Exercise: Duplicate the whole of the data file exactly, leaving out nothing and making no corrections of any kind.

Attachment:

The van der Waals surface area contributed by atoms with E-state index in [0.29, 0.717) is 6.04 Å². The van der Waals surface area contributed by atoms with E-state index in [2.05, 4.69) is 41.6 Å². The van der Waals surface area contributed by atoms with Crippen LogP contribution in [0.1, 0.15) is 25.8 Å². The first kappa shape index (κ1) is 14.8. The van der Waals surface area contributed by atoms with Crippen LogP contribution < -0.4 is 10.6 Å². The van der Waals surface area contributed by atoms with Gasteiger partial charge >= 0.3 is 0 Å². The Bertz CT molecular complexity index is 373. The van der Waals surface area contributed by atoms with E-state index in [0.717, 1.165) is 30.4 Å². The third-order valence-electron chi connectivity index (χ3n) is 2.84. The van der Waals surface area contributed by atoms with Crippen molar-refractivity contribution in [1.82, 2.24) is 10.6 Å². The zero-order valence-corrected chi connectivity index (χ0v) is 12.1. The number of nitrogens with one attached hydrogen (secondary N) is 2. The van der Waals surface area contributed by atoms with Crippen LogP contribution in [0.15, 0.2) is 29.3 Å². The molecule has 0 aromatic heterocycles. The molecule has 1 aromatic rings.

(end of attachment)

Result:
The van der Waals surface area contributed by atoms with E-state index in [0.29, 0.717) is 6.04 Å². The van der Waals surface area contributed by atoms with E-state index in [2.05, 4.69) is 41.6 Å². The van der Waals surface area contributed by atoms with Crippen LogP contribution in [0.1, 0.15) is 25.8 Å². The first kappa shape index (κ1) is 14.8. The van der Waals surface area contributed by atoms with Crippen LogP contribution < -0.4 is 10.6 Å². The van der Waals surface area contributed by atoms with Gasteiger partial charge >= 0.3 is 0 Å². The Bertz CT molecular complexity index is 373. The van der Waals surface area contributed by atoms with E-state index in [0.717, 1.165) is 30.4 Å². The third-order valence-electron chi connectivity index (χ3n) is 2.84. The van der Waals surface area contributed by atoms with Crippen molar-refractivity contribution in [1.82, 2.24) is 10.6 Å². The zero-order valence-corrected chi connectivity index (χ0v) is 12.1. The number of nitrogens with one attached hydrogen (secondary N) is 2. The van der Waals surface area contributed by atoms with Crippen LogP contribution in [0.15, 0.2) is 29.3 Å². The molecule has 0 aromatic heterocycles. The molecule has 1 aromatic rings.